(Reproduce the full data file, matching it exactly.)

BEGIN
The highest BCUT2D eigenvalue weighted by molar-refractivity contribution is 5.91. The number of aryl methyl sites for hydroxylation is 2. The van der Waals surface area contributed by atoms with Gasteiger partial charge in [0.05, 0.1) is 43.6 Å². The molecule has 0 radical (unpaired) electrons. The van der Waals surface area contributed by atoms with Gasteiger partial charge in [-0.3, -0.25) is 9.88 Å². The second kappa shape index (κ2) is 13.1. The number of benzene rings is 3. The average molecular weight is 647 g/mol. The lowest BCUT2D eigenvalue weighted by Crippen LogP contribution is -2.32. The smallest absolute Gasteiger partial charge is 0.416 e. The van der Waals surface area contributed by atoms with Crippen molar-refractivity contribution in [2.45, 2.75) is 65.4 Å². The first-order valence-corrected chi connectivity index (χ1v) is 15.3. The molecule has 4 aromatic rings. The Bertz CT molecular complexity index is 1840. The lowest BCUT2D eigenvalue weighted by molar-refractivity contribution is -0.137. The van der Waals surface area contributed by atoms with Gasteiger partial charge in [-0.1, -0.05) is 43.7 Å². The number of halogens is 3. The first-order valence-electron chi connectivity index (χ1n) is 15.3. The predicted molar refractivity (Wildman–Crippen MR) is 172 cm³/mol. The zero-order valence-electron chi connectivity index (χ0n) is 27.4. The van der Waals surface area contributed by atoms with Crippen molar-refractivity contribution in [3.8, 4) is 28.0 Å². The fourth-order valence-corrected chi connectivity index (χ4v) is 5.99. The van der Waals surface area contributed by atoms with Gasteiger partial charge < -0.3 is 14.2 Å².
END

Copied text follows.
The highest BCUT2D eigenvalue weighted by molar-refractivity contribution is 5.91. The number of aryl methyl sites for hydroxylation is 2. The van der Waals surface area contributed by atoms with Gasteiger partial charge in [0.05, 0.1) is 43.6 Å². The molecule has 0 radical (unpaired) electrons. The van der Waals surface area contributed by atoms with Gasteiger partial charge in [-0.3, -0.25) is 9.88 Å². The second kappa shape index (κ2) is 13.1. The number of benzene rings is 3. The average molecular weight is 647 g/mol. The lowest BCUT2D eigenvalue weighted by Crippen LogP contribution is -2.32. The smallest absolute Gasteiger partial charge is 0.416 e. The van der Waals surface area contributed by atoms with Crippen molar-refractivity contribution in [2.45, 2.75) is 65.4 Å². The first-order valence-corrected chi connectivity index (χ1v) is 15.3. The molecule has 4 aromatic rings. The Bertz CT molecular complexity index is 1840. The lowest BCUT2D eigenvalue weighted by molar-refractivity contribution is -0.137. The van der Waals surface area contributed by atoms with Gasteiger partial charge in [-0.1, -0.05) is 43.7 Å². The number of halogens is 3. The first-order valence-electron chi connectivity index (χ1n) is 15.3. The predicted molar refractivity (Wildman–Crippen MR) is 172 cm³/mol. The zero-order valence-electron chi connectivity index (χ0n) is 27.4. The van der Waals surface area contributed by atoms with Crippen molar-refractivity contribution in [3.8, 4) is 28.0 Å². The fourth-order valence-corrected chi connectivity index (χ4v) is 5.99. The van der Waals surface area contributed by atoms with Gasteiger partial charge < -0.3 is 14.2 Å².